Tax cuts for multi-millionaires or save Social Security and Medicare?

According to Paul Krugman, extending Bush’s tax cuts for billionaires and multi-millionaires would cost $4 trillion per decade, necessitating massive future cuts in Medicare and Social Security:

Back in 2001, former President George W. Bush pulled a fast one. He wanted to enact an irresponsible tax cut, largely for the benefit of the wealthiest Americans. But there were Senate rules in place designed to prevent that kind of irresponsibility. So Mr. Bush evaded the rules by making the tax cut temporary, with the whole thing scheduled to expire on the last day of 2010.

The plan, of course, was to come back later and make the thing permanent, never mind the impact on the deficit. But that never happened. And so here we are, with 2010 almost over and nothing resolved.

Democrats have tried to push a compromise: let tax cuts for the wealthy expire, but extend tax cuts for the middle class. Republicans, however, are having none of it. They have been filibustering Democratic attempts to separate tax cuts that mainly benefit a tiny group of wealthy Americans from those that mainly help the middle class. It’s all or nothing, they say: all the Bush tax cuts must be extended. What should Democrats do?

The answer is that they should just say no. If G.O.P. intransigence means that taxes rise at the end of this month, so be it….

America, however, cannot afford to make those cuts permanent. We’re talking about almost $4 trillion in lost revenue just over the next decade; over the next 75 years, the revenue loss would be more than three times the entire projected Social Security shortfall. So giving in to Republican demands would mean risking a major fiscal crisis — a crisis that could be resolved only by making savage cuts in federal spending.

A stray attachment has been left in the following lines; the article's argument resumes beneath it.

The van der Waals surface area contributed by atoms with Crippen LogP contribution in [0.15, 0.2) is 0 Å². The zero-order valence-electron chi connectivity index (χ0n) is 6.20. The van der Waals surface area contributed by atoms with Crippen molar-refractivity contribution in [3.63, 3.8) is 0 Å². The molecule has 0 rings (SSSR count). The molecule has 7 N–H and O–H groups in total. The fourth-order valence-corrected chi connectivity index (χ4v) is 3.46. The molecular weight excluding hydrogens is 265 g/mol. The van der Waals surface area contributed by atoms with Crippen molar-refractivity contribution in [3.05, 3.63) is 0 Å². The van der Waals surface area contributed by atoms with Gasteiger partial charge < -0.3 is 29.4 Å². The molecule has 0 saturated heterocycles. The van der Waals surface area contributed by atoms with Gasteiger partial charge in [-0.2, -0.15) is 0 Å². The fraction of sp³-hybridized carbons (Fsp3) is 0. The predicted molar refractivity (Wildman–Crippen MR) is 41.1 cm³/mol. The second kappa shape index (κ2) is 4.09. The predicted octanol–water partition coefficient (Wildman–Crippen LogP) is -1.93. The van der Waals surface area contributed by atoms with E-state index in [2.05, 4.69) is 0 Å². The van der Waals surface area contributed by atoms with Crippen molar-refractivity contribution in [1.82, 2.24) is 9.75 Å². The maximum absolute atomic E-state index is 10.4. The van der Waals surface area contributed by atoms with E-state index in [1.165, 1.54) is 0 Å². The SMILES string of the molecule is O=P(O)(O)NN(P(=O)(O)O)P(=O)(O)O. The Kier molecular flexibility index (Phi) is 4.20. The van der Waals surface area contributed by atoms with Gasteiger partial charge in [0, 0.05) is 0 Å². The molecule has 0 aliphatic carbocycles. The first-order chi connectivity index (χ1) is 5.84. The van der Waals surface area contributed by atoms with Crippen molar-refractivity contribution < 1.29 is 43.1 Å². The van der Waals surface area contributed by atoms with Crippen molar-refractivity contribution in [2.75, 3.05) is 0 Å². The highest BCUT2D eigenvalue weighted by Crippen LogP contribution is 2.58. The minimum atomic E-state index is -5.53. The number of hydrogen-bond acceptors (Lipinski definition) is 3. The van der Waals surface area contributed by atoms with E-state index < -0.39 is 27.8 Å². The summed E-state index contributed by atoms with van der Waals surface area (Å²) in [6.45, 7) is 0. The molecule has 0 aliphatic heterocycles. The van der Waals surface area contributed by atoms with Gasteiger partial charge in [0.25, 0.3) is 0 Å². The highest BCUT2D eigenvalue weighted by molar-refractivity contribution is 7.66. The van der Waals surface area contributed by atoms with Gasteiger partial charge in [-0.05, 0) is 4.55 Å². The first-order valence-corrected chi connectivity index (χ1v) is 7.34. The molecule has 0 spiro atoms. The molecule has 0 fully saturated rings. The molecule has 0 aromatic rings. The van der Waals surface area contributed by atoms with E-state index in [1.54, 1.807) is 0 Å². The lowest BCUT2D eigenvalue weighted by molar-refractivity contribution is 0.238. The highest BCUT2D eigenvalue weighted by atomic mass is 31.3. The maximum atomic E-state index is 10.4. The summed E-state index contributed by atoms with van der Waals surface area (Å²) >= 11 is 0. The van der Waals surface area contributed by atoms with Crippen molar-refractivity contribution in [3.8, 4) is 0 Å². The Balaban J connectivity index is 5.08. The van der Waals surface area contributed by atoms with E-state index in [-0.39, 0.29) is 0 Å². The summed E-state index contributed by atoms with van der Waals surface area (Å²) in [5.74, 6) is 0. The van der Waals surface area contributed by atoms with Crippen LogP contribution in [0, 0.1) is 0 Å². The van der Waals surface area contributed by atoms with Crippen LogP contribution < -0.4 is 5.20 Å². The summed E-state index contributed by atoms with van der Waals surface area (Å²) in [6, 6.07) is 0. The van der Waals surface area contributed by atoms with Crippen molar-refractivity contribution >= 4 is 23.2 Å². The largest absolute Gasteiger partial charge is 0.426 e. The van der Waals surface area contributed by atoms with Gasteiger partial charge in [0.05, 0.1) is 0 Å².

And we’re not talking about government programs nobody cares about: the only way to cut spending enough to pay for the Bush tax cuts in the long run would be to dismantle large parts of Social Security and Medicare.

I could not agree more. Perhaps 95% of the benefits of a tax extension would go to the very wealthiest Americans who least need a tax cut. And the pain of future spending cuts would be borne by the working class and poor.

Don’t give in to Republican blackmail! Shine a spotlight on what Republicans are fighting for — budget-busting tax cuts for the very richest Americans — and reap the political windfall.

Posted by James on Monday, December 06, 2010